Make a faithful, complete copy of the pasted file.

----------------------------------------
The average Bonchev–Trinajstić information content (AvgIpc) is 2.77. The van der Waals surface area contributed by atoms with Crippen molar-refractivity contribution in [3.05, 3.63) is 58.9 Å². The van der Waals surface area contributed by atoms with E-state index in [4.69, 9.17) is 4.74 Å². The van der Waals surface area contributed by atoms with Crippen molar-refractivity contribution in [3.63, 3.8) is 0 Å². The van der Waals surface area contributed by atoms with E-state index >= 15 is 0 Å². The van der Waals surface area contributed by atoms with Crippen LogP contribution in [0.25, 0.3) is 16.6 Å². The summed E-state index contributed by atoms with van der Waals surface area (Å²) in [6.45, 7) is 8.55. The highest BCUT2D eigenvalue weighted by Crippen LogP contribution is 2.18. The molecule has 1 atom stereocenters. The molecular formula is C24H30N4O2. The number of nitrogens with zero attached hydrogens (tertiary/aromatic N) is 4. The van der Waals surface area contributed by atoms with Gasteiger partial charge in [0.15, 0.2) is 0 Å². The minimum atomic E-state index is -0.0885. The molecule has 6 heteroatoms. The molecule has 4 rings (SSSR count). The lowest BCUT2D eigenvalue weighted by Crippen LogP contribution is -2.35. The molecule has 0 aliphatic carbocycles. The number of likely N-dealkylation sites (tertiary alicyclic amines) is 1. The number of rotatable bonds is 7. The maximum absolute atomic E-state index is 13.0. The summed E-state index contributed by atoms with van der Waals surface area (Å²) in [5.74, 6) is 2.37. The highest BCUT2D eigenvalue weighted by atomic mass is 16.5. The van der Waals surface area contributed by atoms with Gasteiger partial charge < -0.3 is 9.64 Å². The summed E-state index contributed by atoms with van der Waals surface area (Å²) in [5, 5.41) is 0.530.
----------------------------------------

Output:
The average Bonchev–Trinajstić information content (AvgIpc) is 2.77. The van der Waals surface area contributed by atoms with Crippen molar-refractivity contribution in [3.05, 3.63) is 58.9 Å². The van der Waals surface area contributed by atoms with E-state index in [4.69, 9.17) is 4.74 Å². The van der Waals surface area contributed by atoms with Crippen molar-refractivity contribution in [3.63, 3.8) is 0 Å². The van der Waals surface area contributed by atoms with E-state index >= 15 is 0 Å². The van der Waals surface area contributed by atoms with Crippen LogP contribution in [0.25, 0.3) is 16.6 Å². The summed E-state index contributed by atoms with van der Waals surface area (Å²) in [6.45, 7) is 8.55. The highest BCUT2D eigenvalue weighted by Crippen LogP contribution is 2.18. The molecule has 1 atom stereocenters. The molecular formula is C24H30N4O2. The number of nitrogens with zero attached hydrogens (tertiary/aromatic N) is 4. The van der Waals surface area contributed by atoms with Gasteiger partial charge in [0.15, 0.2) is 0 Å². The minimum atomic E-state index is -0.0885. The molecule has 6 heteroatoms. The molecule has 4 rings (SSSR count). The lowest BCUT2D eigenvalue weighted by Crippen LogP contribution is -2.35. The molecule has 0 aliphatic carbocycles. The number of likely N-dealkylation sites (tertiary alicyclic amines) is 1. The number of rotatable bonds is 7. The maximum absolute atomic E-state index is 13.0. The summed E-state index contributed by atoms with van der Waals surface area (Å²) in [5.74, 6) is 2.37. The highest BCUT2D eigenvalue weighted by atomic mass is 16.5. The van der Waals surface area contributed by atoms with Gasteiger partial charge < -0.3 is 9.64 Å². The summed E-state index contributed by atoms with van der Waals surface area (Å²) in [5, 5.41) is 0.530.